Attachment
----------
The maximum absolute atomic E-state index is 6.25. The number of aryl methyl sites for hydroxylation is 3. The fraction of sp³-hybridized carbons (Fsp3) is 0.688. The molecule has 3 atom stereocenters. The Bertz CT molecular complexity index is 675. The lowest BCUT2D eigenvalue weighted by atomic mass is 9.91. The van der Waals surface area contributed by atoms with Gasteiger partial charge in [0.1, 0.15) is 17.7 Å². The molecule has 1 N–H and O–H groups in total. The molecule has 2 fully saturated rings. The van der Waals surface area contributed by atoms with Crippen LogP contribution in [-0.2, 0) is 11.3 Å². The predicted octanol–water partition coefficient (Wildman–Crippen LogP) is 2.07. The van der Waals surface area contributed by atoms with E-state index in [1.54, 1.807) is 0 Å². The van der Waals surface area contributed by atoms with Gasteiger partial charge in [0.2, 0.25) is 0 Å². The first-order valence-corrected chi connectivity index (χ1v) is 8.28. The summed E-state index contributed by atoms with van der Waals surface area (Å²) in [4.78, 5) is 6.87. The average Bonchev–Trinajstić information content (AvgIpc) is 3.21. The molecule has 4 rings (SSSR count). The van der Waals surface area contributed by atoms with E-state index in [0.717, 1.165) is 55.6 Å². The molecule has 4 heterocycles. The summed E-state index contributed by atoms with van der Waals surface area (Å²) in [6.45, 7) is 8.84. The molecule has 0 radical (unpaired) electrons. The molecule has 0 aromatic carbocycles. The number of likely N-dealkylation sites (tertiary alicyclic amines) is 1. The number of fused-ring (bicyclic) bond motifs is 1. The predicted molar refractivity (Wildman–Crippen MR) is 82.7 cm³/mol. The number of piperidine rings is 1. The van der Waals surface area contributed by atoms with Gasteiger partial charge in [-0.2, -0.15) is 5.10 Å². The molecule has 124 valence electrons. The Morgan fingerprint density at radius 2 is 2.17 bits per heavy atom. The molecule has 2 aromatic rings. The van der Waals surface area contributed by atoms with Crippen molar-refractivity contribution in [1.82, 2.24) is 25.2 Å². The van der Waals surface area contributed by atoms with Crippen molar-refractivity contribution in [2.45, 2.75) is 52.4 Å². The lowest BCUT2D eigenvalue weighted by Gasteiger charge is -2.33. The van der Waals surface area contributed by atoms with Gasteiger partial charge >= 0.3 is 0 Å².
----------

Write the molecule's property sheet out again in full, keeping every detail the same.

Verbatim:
The maximum absolute atomic E-state index is 6.25. The number of aryl methyl sites for hydroxylation is 3. The fraction of sp³-hybridized carbons (Fsp3) is 0.688. The molecule has 3 atom stereocenters. The Bertz CT molecular complexity index is 675. The lowest BCUT2D eigenvalue weighted by atomic mass is 9.91. The van der Waals surface area contributed by atoms with Gasteiger partial charge in [0.1, 0.15) is 17.7 Å². The molecule has 1 N–H and O–H groups in total. The molecule has 2 fully saturated rings. The van der Waals surface area contributed by atoms with Crippen LogP contribution in [-0.2, 0) is 11.3 Å². The predicted octanol–water partition coefficient (Wildman–Crippen LogP) is 2.07. The van der Waals surface area contributed by atoms with E-state index in [1.54, 1.807) is 0 Å². The van der Waals surface area contributed by atoms with Gasteiger partial charge in [0.2, 0.25) is 0 Å². The first-order valence-corrected chi connectivity index (χ1v) is 8.28. The summed E-state index contributed by atoms with van der Waals surface area (Å²) in [4.78, 5) is 6.87. The average Bonchev–Trinajstić information content (AvgIpc) is 3.21. The molecule has 4 rings (SSSR count). The van der Waals surface area contributed by atoms with E-state index in [0.717, 1.165) is 55.6 Å². The molecule has 4 heterocycles. The summed E-state index contributed by atoms with van der Waals surface area (Å²) in [6.45, 7) is 8.84. The molecule has 0 radical (unpaired) electrons. The molecule has 0 aromatic carbocycles. The number of likely N-dealkylation sites (tertiary alicyclic amines) is 1. The number of fused-ring (bicyclic) bond motifs is 1. The predicted molar refractivity (Wildman–Crippen MR) is 82.7 cm³/mol. The number of piperidine rings is 1. The van der Waals surface area contributed by atoms with Gasteiger partial charge in [-0.2, -0.15) is 5.10 Å². The molecule has 124 valence electrons. The Morgan fingerprint density at radius 2 is 2.17 bits per heavy atom. The molecule has 2 aromatic rings. The van der Waals surface area contributed by atoms with Crippen molar-refractivity contribution in [1.82, 2.24) is 25.2 Å². The van der Waals surface area contributed by atoms with Crippen molar-refractivity contribution in [2.45, 2.75) is 52.4 Å². The lowest BCUT2D eigenvalue weighted by Gasteiger charge is -2.33. The van der Waals surface area contributed by atoms with Gasteiger partial charge >= 0.3 is 0 Å².